Minimum Wage: Is being on-call considered ‘time-work’, and therefore minimum wage applies?
This was the question before the EAT in Frudd & Frudd v The Partington Group Ltd UKEAT/0240/18/OO. The Claimants, Mr and Mrs Frudd, were a warden/receptionist team who worked at a caravan site. During the open season they worked shifts which finished between 4.30pm and 8pm and were expected to be on-call afterwards on two or three nights a week until 8am the following morning. The Claimants argued that whilst on-call they were working on "time work" and so entitled to be paid the National Minimum Wage. According to the legislation, workers paid according to the number of hours they are at work are classed as doing ‘time work’. For these workers, the average hourly pay has to be at least the National Minimum Wage, worked out over the period each pay packet covers - so for a worker who gets paid once a month, this period will be 1 month. (The sleep-in exception in the Mencap case did not apply because this was not a sleep-in situation.)
Although the Claimants had sought a finding in respect of the whole time on call, the Employment Judge made a distinction. He found that the night period (10pm - 7am) was not time work. The Claimants appealed the rest of the time (from the end of the shift until 10pm). The Employment Judge found that for this period they were working on time work because their responsibilities included showing round prospective customers and welcoming late arrivals. They were therefore entitled to be paid the NMW for that period.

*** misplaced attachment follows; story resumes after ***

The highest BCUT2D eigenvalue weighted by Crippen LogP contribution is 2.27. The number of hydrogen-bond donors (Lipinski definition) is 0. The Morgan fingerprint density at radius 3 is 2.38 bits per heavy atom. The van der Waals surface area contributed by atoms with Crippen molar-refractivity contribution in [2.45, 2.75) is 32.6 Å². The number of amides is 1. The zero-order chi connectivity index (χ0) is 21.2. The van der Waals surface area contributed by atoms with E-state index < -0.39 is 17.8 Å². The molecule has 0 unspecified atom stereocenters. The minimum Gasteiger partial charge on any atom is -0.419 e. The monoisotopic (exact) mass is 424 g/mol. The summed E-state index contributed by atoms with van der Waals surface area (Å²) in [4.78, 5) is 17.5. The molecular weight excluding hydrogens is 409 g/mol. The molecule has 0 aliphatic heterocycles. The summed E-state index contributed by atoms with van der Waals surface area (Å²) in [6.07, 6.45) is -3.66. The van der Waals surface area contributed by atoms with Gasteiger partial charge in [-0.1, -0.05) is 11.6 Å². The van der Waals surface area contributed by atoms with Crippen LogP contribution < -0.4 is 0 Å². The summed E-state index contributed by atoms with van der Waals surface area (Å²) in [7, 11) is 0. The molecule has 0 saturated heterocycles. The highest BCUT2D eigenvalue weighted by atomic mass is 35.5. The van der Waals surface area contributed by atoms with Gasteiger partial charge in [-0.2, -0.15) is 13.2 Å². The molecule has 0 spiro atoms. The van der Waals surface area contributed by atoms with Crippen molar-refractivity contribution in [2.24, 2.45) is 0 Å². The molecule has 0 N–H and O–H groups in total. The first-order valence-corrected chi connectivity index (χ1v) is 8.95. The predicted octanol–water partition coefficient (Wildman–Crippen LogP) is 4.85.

The Claimants were not, however, required to carry out that work after 10pm, unless they were called out for an emergency for which they were paid. After 10pm, they were therefore not working on time work unless called out, and so were merely available for work, and were not entitled to be paid whilst merely on-call.
Published: 29 April 2019
Article Sections: Payments during Employment